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Senator Hassan Discusses Artificial Intelligence’s Potential Impact on National Security, Workforce Development, and Government Operations During Homeland Security Committee Hearing

WASHINGTON – U.S. Senator Maggie Hassan today discussed the potential impacts of artificial intelligence (AI) on cybersecurity, workers, and government operations with top AI experts during a Homeland Security and Governmental Affairs hearing.

To watch Senator Hassan’s questions, click here.

AI’s Impact on Cybersecurity and National Security

Senator Hassan asked Dr. Jason Matheny, President and CEO of RAND Corporation, about the risks and possibilities that AI poses for cybersecurity.

Dr. Matheny shared that if AI continues to improve its ability to develop software and computer code, “it’s quite possible that the offensive cyber capabilities that today are accessible only to state level actor offensive cyber programs could be accessible to a much larger number of actors.”

He said that while this development could pose a risk to critical cybersecurity infrastructure, “The same tools can also be used to scale up cyber defense. And I think this will be a cat-and-mouse race to figure out – are the applications on the defensive side keeping up with the applications on the offensive side.”  

Senator Hassan also asked Dr. Matheny if there are ways to use AI for intelligence analysis, which could help strengthen national security. Dr. Matheny said that AI could be used to speed up the analysis of intelligence information from open-source data, which is data that is publicly available. Dr. Matheny pointed out that open-source data is being used to help countries like Ukraine in their war against Russia, including by allowing Ukraine and its allies to track Russian troop movements and document potential war crimes.

AI’s Impact on the Workforce Displacement & Development

Senator Hassan went on to raise concerns about workplace changes due to AI. “There is growing concern among workers in many industries that AI can fundamentally change the nature of work in unpredictable ways, […] do you have recommendations for how the federal government should be addressing challenges that companies and employees face from the use of AI in the workplace?”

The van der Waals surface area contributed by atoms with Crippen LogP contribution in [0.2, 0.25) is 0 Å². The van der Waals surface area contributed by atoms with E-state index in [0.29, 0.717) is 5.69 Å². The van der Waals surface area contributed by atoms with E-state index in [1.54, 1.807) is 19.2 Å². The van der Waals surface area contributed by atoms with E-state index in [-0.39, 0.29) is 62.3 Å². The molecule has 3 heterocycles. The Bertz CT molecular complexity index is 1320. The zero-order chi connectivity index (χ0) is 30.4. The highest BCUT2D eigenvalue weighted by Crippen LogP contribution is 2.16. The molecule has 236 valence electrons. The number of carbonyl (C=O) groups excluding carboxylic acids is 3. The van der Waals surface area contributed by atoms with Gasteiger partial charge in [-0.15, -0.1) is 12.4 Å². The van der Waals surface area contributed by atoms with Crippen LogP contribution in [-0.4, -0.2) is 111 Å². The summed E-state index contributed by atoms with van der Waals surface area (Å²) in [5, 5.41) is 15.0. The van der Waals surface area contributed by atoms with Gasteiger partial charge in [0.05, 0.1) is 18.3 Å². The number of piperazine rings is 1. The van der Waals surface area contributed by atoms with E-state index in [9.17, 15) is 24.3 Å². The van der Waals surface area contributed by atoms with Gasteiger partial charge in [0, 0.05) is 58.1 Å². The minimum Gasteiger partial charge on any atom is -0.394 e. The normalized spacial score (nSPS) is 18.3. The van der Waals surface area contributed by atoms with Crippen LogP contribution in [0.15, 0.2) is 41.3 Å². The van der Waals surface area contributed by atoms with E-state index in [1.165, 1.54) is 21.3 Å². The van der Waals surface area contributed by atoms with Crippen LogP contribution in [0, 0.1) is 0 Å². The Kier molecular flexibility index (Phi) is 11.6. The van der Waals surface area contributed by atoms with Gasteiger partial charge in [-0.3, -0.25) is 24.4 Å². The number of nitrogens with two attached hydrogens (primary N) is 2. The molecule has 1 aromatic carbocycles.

Dr. Suresh Venkatasubramanian from Brown University responded that the “federal government can invest effort and research into helping workers train for our STEM-enabled world, and I think the federal government is doing that and we can do definitely a lot more on that. I think it is even more important that that training and that access to those skills is widely distributed.”

Senator Hassan helped lead bipartisan efforts to develop and pass into law the CHIPS and Science Act, which includes important investment for workforce training in STEM fields.

Ensuring Government Efficiency in AI Research and Deployment

Senator Hassan also asked about how the federal government can best coordinate between agencies to make research and deployment of AI programs more effective and efficient. In response, Dr. Matheny discussed the need to ensure that AI tools created in one agency can be used by other agencies, as well as ensuring that standards, such as using AI in a particular application, are harmonized across agencies.

“One of the ways of harmonizing this would be through federal procurement and ensure that we are using a consistent set of standards. Another would be through agencies like the National Institute of Standards and Technology that have a key role to play in creating test frameworks and test beds where we can robustly evaluate the performance of these AI systems,” Dr. Matheny said.